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Drink Up

How to hydrate your body well…
By Karen Kwan
With the weather warming up, staying well hydrated becomes more of a priority (especially since many of us tend to also ramp up our fitness regimens during the spring and summer seasons). But how much water should you drink? Is it eight glasses daily, or does it depend on too many factors to have just one standard recommendation?
There is no rigid amount of water that is recommended universally for everyone, says Tara Postnikoff, a Toronto-based nutritionist, though she points out that we are made up of 60 to 65 per cent water and it’s important to maintain this balance. Keep in mind that, other than water, some of the foods you eat and beverages you consume will contribute to your hydration needs (think fruit such as strawberries, pineapples and oranges, plus the herbal tea you drink regularly). However, “it’s a good idea for adults to make water the primary fluid,” says Postnikoff, who offers nutrition services as well as coaching and training through her company, Healthy Eating Active Living. She suggests aiming to drink approximately half your body weight in pounds in ounces of water. This way, she says, you avoid the intake of unnecessary calories, sweeteners and flavourings.
If you’re hitting the workout circuit hard, you will need to up your water needs more than someone who is more sedentary. During your activity, maintain your hydration levels with 500 mL of fluid per hour. “This will help with your athletic performance, decrease risk of injury– through lubrication and shock absorption– and help maintain your body’s core temperature,” says Postnikoff. If your exercise lasts longer than three hours, she adds, your fluids should contain some sodium to help maintain your electrolyte balance.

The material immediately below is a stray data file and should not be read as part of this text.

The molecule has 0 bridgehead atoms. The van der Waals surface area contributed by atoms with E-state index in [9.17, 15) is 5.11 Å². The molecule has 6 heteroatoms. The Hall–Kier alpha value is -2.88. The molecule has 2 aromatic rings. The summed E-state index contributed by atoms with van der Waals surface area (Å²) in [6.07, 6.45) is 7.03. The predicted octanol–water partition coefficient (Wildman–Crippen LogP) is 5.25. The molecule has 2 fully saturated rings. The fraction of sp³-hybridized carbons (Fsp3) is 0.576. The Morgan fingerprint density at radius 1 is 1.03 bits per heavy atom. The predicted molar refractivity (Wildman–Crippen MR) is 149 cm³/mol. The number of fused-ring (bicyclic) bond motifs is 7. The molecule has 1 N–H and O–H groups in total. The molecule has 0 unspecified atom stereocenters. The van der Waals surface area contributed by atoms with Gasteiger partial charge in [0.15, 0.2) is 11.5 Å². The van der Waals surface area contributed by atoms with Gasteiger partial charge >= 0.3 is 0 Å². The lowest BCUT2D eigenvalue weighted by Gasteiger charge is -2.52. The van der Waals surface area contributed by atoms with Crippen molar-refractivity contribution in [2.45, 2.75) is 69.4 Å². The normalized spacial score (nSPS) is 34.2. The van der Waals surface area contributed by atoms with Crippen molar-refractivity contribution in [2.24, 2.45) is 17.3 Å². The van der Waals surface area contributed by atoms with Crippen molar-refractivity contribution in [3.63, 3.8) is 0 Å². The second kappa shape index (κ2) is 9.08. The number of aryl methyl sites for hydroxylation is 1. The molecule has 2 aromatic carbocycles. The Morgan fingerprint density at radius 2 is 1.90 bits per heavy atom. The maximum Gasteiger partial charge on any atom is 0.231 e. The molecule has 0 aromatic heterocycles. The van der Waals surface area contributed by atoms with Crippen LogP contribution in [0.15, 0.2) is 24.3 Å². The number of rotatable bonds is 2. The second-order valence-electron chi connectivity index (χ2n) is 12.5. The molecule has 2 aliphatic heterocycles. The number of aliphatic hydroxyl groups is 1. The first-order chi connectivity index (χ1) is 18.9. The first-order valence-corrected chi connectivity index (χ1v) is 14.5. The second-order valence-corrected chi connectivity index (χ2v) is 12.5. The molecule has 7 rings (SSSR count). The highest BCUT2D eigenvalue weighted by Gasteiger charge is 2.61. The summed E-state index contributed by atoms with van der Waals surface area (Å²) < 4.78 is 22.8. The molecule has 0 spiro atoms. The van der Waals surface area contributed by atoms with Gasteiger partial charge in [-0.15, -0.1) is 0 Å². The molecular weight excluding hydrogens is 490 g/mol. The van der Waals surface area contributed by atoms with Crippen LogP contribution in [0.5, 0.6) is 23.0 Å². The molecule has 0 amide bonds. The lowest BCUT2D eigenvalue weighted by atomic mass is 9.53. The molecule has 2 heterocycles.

With so many factors in play, what’s your best M.O.? Sip water throughout the day. While you may be tempted to gulp down your daily needs all at once so you can tick it off your to-do list, that won’t be beneficial. “Your body likes balance. Greatly increasing your fluid intake at any one time will increase you need for urination as your kidneys try to rebalance fluid levels in the body. So start with small changes rather than large ones,” says Postnikoff. “There is only so much your kidneys can process at one time!”
Keep in mind that you can over-hydrate. While hypernatremia (a high concentration of sodium in the blood) is uncommon, it can be dangerous. You can monitor whether you’re doing a good job at meeting your hydration needs by keeping an eye on your urine. “If it’s dark yellow or amber, then you need to up your water intake,” says Postnikoff. The goal is not for your urine to be clear; instead, aim for a pale straw or champagne colour. Make it a habit to have a quick peek in the bowl before you flush.

KAREN KWAN is a freelance health, travel and lifestyle writer based in Toronto. Follow her on Twitter at @healthswellness and on Instagram at @healthandswellness.

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